Newspaper publisher Gannett said Monday that it plans to move the printing of its 11 Wisconsin newspapers, including the Milwaukee Journal Sentinel, to one of its printing plants in central Illinois, a move that fits with the company’s strategy of becoming a digital news organization.
As consumers steadily shift to receiving news via smartphones, tablets and laptop computers, newspaper companies around the world find themselves with too much printing capacity and Gannett, the largest newspaper publisher in the U.S., is no exception.
When the GateHouse newspaper chain merged with Gannett in 2019, it yielded a company with a number of printing facilities serving regions within trucking distance. The consolidation of production operations has become common within the newspaper industry as an increasing number of consumers get their news and advertising through digital platforms.
The printing and packaging of all Wisconsin newspapers produced at the Milwaukee Journal Sentinel facility in West Milwaukee will be moved to the printing plant at the Peoria Journal Star in Illinois, Gannett said.
In additional to the Milwaukee Journal Sentinel, Gannett’s newspapers in Wisconsin include the Green Bay Press Gazette, Appleton Post Crescent, Wausau Daily Herald, Oshkosh Northwestern, Fond du Lac Reporter, Sheboygan Press, Manitowoc Herald Times Reporter, Stevens Point Journal, Wisconsin Rapids Tribune and Marshfield News Herald.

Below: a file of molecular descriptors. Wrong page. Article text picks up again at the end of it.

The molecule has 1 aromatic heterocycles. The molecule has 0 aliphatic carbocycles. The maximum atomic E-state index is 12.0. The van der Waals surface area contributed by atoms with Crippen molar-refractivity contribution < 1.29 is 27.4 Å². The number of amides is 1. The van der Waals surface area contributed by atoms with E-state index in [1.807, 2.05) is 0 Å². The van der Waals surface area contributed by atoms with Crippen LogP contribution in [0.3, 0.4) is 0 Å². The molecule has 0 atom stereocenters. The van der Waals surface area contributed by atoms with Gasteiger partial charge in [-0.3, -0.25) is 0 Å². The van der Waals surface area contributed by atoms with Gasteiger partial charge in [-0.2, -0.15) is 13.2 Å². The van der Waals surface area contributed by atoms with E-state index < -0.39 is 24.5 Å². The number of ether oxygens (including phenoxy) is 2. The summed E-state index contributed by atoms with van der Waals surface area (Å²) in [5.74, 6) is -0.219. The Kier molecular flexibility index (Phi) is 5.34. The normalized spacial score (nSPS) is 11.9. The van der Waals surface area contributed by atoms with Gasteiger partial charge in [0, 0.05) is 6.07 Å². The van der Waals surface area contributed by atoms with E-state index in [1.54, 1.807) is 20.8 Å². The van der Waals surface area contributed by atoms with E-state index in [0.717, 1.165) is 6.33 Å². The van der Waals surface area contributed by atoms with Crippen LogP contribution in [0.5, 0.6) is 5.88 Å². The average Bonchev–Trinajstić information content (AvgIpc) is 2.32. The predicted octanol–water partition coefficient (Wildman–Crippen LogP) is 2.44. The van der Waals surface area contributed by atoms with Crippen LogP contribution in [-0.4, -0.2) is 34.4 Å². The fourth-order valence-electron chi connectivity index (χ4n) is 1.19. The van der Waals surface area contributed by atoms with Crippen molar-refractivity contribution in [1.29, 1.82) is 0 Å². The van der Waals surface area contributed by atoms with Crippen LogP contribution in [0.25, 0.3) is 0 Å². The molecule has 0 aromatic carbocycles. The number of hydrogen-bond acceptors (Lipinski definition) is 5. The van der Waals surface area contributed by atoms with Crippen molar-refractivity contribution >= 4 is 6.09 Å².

The last issues to be printed in West Milwaukee will be on May 15, for May 16 editions.
The Journal Sentinel printing plant, 4101 W. Burnham St., employs about 180 people full-time and part-time, and will continue to operate its regular scheduled shifts through May 15.
“As our business becomes increasingly digital and subscription-led, we are making challenging, but strategic decisions to ensure the future of local journalism,” said Bernie Szachara, President – Gannett U.S. Publishing Operations.
“We deeply appreciate the many years of service our knowledgeable, skilled staff has dedicated to our Milwaukee facility. Our commitment is to continue providing readers with quality content that matters most to them, and to connect our valued advertising partners with the consumers they want to reach.”
The Burnham Street facility became fully operational in 2003.
The change in printing location is not expected to impact newspaper home delivery times, said Rob Schafman, director of distribution for the Journal Sentinel.
The print newspaper will continue to offer the same range and depth of coverage of news and feature stories, including in-depth enterprise and investigative reporting, said George Stanley, editor of the Journal Sentinel and the USA TODAY Wisconsin network.
“Print subscribers also have complete access to everything we do digitally, including breaking news alerts, email newsletters, videos and interactive data reporting, like our election night vote tracking,” Stanley said.
More: How to register as a digital subscriber
Similarly, the shift in print production should have little impact on advertisers, who use print and digital platforms to connect with the communities they serve, said Andy Fisher, Vice President of Local Advertising for the Journal Sentinel and Wisconsin Region.
“This will not have an impact on the value we provide to our advertisers throughout our footprint,” Fisher said. “We will continue to provide excellent service and drive value our advertisers expect through our content platforms.”
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This article originally appeared on Milwaukee Journal Sentinel: Gannett will close the West Milwaukee printing plant